Tag Archives: Vegan

Shizuoka Sobaya (Soba/Buckwheat Noodles): Setsugetsuka


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Last week, during that memorable day spent in the merry company of Etsuko Nakamura, Melinda Joe and Timothy Sullivan, we had lunch at a sobaya I had planned to visit for quite some time in Shimada City: Setsugetsuka.

This is the kind of place I can recommend to a lot of people with very different culinary tastes, be they vegetarian, vegan or omnivourous (that’s for me).
The interior has just been revamped into a great Japanese semi-traditional atmosphere, which should please guests in search of a true Japanese setting.

The food from complimentary soba tofu (see above picture) to dessert is of refined quality at very reasonable prices.
The 7th generation chef (the place was opened 90 years ago) tries to combine classics and original recipes:


“Fuwa fuwa tamagoyaki”/a Japanese omelette with a twist: The tamagoyaki is first cooked, put inside a bowl with “dashi/soup stock”, then covered with beaten eggs and cooked again in an oven to attain a “cloudy omelette” reminiscent of a souffle!


Tenpura are served one at a time to ensure freshness.


Tenpura includes “sakura Ebi Kakiage”, made with Sakura Shrimps which can be caught only off Yui-cho shore in the Prefecture!


Soba come in many varieties from stright “10-wari” to:


violet soba (mixed with violet yam!)

Frankly speaking one cannot exhaust all the possibilities, so visit their homepage (Click on anything printed in blue or violet!). Even if you do not understand Japanese, you will enjoy the pics!

Incidentally, they serve great local sake from their neighbours at Oomuraya Brewery!

Setsugetsuka
Shimada City, Hotoori, 2-3-4
TEL: 0547-35-5241
Opening hours: 11:30~14:30; 17:00~22:00
Closed on Mondays and third Tuesdays
HOMEPAGE

Simple Recipes: Shiso/perilla Flowers and Leaves


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I felt compelled to answer a question from Rowena and provide some useful information on “shiso” or perilla/beefsteak plant in a simple posting that I hope will help Japanese food lovers and vegetarians!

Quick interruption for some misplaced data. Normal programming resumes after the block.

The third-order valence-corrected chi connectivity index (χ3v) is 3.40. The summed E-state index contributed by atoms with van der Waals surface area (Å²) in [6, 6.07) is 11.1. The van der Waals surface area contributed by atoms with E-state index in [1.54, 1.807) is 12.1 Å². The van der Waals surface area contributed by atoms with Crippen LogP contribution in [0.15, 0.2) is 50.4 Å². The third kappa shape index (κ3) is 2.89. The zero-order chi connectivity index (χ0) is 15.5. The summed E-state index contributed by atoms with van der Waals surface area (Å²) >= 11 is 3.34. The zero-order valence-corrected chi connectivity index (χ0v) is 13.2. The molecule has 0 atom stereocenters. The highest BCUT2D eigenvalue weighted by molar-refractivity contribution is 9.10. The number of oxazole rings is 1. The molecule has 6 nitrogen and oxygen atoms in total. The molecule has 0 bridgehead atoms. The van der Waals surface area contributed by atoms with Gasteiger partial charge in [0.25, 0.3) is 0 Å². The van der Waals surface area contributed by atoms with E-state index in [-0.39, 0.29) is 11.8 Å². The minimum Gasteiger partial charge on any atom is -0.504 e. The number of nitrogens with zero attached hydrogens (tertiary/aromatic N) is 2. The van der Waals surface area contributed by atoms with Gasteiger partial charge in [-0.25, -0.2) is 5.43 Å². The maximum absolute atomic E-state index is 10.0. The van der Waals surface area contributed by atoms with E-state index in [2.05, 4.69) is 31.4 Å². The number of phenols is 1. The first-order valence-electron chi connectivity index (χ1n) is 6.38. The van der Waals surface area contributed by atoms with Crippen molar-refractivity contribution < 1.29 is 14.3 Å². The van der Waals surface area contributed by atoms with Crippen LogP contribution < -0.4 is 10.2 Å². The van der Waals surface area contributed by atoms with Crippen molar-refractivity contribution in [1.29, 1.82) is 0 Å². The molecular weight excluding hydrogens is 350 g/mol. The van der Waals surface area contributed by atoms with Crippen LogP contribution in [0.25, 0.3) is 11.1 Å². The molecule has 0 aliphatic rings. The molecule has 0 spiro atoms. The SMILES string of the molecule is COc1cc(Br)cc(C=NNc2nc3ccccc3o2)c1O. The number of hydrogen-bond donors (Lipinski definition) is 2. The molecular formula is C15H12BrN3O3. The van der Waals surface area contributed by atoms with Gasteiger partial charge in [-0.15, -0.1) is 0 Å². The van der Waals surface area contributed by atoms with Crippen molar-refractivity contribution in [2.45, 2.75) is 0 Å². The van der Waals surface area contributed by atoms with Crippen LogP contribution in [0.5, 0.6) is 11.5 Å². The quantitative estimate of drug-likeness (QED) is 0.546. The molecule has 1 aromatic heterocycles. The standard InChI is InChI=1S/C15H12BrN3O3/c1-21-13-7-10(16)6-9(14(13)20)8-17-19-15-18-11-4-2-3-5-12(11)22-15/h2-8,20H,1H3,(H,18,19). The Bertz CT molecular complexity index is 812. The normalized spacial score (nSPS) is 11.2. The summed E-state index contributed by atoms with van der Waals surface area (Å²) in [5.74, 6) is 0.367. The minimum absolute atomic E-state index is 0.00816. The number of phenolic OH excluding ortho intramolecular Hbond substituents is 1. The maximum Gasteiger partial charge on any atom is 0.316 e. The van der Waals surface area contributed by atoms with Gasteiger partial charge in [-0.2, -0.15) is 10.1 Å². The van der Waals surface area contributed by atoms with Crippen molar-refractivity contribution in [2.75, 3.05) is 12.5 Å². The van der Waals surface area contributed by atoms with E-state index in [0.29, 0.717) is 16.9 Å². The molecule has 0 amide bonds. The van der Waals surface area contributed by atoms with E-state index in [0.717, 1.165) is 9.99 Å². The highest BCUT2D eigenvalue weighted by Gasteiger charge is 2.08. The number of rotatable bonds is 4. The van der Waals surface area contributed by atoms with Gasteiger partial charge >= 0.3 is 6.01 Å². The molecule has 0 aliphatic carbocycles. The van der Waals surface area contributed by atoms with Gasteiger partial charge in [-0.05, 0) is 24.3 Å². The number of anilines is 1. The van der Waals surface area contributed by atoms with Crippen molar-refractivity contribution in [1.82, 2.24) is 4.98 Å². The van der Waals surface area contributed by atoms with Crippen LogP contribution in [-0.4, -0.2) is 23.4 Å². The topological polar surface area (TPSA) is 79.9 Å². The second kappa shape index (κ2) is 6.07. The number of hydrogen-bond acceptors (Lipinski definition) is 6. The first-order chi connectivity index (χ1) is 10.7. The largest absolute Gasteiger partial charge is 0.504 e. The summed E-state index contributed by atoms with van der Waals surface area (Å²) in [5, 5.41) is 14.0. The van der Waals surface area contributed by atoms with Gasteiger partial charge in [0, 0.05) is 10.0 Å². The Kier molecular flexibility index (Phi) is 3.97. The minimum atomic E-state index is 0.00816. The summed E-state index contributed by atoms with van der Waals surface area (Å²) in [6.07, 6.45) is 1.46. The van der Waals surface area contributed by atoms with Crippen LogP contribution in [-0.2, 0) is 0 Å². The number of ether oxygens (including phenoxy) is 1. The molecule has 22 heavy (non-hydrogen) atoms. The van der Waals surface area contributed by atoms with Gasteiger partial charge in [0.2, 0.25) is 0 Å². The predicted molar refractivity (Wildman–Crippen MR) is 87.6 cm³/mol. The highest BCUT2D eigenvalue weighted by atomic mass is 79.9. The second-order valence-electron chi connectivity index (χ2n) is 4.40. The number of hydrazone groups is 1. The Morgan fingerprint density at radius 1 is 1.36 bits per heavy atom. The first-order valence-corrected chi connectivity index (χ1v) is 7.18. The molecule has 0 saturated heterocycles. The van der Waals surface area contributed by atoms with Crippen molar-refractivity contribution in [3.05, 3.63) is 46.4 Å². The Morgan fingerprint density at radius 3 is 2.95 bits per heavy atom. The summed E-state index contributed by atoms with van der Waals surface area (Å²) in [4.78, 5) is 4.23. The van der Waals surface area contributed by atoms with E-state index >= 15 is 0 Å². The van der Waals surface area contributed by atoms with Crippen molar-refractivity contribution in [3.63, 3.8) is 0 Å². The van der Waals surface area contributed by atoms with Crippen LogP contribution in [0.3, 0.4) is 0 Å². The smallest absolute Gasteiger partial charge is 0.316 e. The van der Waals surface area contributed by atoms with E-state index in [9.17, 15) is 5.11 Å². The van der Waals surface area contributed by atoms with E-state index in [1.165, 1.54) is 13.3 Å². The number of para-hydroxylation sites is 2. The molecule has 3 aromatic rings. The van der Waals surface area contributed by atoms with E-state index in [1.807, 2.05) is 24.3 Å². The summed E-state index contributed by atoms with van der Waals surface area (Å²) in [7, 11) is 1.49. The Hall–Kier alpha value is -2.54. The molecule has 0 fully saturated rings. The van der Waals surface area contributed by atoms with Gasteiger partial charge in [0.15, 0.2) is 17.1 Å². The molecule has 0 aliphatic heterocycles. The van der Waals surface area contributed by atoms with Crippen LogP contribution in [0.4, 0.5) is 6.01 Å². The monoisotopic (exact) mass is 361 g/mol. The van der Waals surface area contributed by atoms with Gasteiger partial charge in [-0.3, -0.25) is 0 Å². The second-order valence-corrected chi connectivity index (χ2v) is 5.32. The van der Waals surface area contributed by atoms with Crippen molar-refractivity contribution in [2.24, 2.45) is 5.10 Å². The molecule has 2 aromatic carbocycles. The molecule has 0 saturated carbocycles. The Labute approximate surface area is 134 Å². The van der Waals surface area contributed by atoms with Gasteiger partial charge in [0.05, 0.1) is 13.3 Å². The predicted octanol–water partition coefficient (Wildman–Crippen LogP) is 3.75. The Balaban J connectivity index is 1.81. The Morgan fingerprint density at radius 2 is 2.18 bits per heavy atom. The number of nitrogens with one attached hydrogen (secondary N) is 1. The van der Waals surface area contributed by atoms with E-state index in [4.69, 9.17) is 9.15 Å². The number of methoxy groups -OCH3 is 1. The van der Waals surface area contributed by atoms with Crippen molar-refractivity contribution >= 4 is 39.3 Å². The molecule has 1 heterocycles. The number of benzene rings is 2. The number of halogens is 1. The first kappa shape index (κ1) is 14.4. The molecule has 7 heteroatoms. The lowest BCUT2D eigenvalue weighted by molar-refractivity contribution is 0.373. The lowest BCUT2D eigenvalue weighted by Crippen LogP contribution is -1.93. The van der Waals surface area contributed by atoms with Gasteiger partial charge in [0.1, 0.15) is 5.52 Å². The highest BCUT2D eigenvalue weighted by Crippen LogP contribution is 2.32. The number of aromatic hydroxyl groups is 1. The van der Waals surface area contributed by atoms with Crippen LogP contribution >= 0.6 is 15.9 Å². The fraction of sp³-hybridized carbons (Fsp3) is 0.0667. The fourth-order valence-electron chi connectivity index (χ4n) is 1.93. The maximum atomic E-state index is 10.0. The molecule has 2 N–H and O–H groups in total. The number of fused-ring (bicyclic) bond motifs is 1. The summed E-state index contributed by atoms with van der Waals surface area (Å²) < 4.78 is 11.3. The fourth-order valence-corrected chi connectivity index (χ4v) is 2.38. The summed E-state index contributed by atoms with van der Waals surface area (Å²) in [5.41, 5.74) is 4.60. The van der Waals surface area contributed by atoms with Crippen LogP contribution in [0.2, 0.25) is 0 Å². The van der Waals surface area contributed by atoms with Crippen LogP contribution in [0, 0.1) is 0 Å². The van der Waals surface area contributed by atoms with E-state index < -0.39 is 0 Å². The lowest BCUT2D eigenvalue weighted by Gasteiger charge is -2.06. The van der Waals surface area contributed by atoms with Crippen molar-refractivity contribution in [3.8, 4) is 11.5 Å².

First of all, one can grow shiso, be it green or violet, almost anywhere as long as you have plenty of sunshine and water opportune times (as long as you water it yourself, fine!).
For example, Rowena presently lives in Italy and has successfully grown some from seeds I sent her.

Seeds should be planted in March/ April. The hotter the prevailing climate, the earlier it should be done. Prepare some moist vegetables-growing soil and make small shallow holes on top at a comfortable distance from each other. drop 2 or 3 seeds in each hole. Cover with more soil and spread a newspar sheet over the lot. Keep in shade. Once the first shoots have come out, take newspaper out and expose to sun all day long. Water morning and evening at the base of the stems, not on the leaves (or they wuld “burn”!).


By August (or earlier) to September the shiso will start flowering!
These flowers, if picked early enough are edible!

(Pic taken at Tomii)
Reputable Sushi and Japanese restaurants extensively use them all year round. They make for exquisite decoration and are really tasty!

Now, if you want your own seeds, wait until the folwers and stems turn brown and shake them over a plate. You should get plenty of minuscule seeds for the following year. I checked this very morning with my neighbour, a retired farmer who is looking after his own garden. He said there is little use to keep them indoors in winter unless you want to start a greeh House business with all the hassles involved! Just collect the seeds and replant! Actually such seeds could become a source of business in Italy and elsewhere!

Now, the leaves can be accomodated in hundred of ways. Pick them up young and tender enough. The Missus keep them in a plastic Tupperware-type box with a sheet of clean kitchen paper imbibed with clean water (put it at the bottom of the box) before storing it in the fridge vegetables compartment.

You can wrap them around nigiri/rice balls instead of nori/seaweed.


(Pic taken at Oddakui)

Make a liberal use of them with sashimi!

They are also great as tenpura!
Do not hrow away the small or damaged leaves. Chop them fine and add them to fresh salads or to any stews and ratatouille!

The violet variety is edible of course, although the Japanese do not use for decoration like the gree one, except for the flowers.
They usually pickle them for their sake or add them to other pickled vegetables such as cucumber.
They also make juice, sherbet or sauces with them, too.

Vegetables Sashimi at Yasaitei


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As often happens on a long work day, I needed a quick fix around 7 p.m. keeping in mind that I would eat dinner at 9:30 back home.
I have taken the habit in such a dilemna to visit Yasaitei and eat vegetarian food there.
I have already introduced their specialty, “Vegetables Sashimi”. As it changes with the season I know I will eat something fresh and different every time!

Allison and maybe Rowena would jump on that, I’m sure!

From left to right: